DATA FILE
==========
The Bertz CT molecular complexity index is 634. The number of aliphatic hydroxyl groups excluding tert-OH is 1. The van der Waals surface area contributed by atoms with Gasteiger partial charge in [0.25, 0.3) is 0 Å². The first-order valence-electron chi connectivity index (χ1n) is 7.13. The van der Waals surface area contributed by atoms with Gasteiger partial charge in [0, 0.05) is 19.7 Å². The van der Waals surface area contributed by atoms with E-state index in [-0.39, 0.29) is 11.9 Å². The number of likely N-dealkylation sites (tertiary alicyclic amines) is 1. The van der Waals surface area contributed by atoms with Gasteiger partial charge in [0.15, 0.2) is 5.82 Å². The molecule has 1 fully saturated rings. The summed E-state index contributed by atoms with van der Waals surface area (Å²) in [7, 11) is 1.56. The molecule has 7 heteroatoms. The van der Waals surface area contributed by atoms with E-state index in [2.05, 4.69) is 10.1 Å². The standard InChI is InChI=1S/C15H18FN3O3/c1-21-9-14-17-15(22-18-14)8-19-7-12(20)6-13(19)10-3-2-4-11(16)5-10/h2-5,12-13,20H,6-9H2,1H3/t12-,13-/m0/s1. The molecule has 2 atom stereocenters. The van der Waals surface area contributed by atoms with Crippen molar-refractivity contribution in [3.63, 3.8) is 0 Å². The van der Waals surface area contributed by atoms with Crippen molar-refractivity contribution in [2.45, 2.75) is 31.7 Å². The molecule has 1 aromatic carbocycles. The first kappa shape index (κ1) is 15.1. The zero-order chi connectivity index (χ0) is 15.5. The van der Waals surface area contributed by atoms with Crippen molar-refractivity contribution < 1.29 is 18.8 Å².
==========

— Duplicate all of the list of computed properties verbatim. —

The Bertz CT molecular complexity index is 634. The number of aliphatic hydroxyl groups excluding tert-OH is 1. The van der Waals surface area contributed by atoms with Gasteiger partial charge in [0.25, 0.3) is 0 Å². The first-order valence-electron chi connectivity index (χ1n) is 7.13. The van der Waals surface area contributed by atoms with Gasteiger partial charge in [0, 0.05) is 19.7 Å². The van der Waals surface area contributed by atoms with E-state index in [-0.39, 0.29) is 11.9 Å². The number of likely N-dealkylation sites (tertiary alicyclic amines) is 1. The van der Waals surface area contributed by atoms with Gasteiger partial charge in [0.15, 0.2) is 5.82 Å². The molecule has 1 fully saturated rings. The summed E-state index contributed by atoms with van der Waals surface area (Å²) in [7, 11) is 1.56. The molecule has 7 heteroatoms. The van der Waals surface area contributed by atoms with E-state index in [2.05, 4.69) is 10.1 Å². The standard InChI is InChI=1S/C15H18FN3O3/c1-21-9-14-17-15(22-18-14)8-19-7-12(20)6-13(19)10-3-2-4-11(16)5-10/h2-5,12-13,20H,6-9H2,1H3/t12-,13-/m0/s1. The molecule has 2 atom stereocenters. The van der Waals surface area contributed by atoms with Crippen molar-refractivity contribution in [3.63, 3.8) is 0 Å². The van der Waals surface area contributed by atoms with Crippen molar-refractivity contribution in [2.45, 2.75) is 31.7 Å². The molecule has 1 aromatic carbocycles. The first kappa shape index (κ1) is 15.1. The zero-order chi connectivity index (χ0) is 15.5. The van der Waals surface area contributed by atoms with Crippen molar-refractivity contribution < 1.29 is 18.8 Å².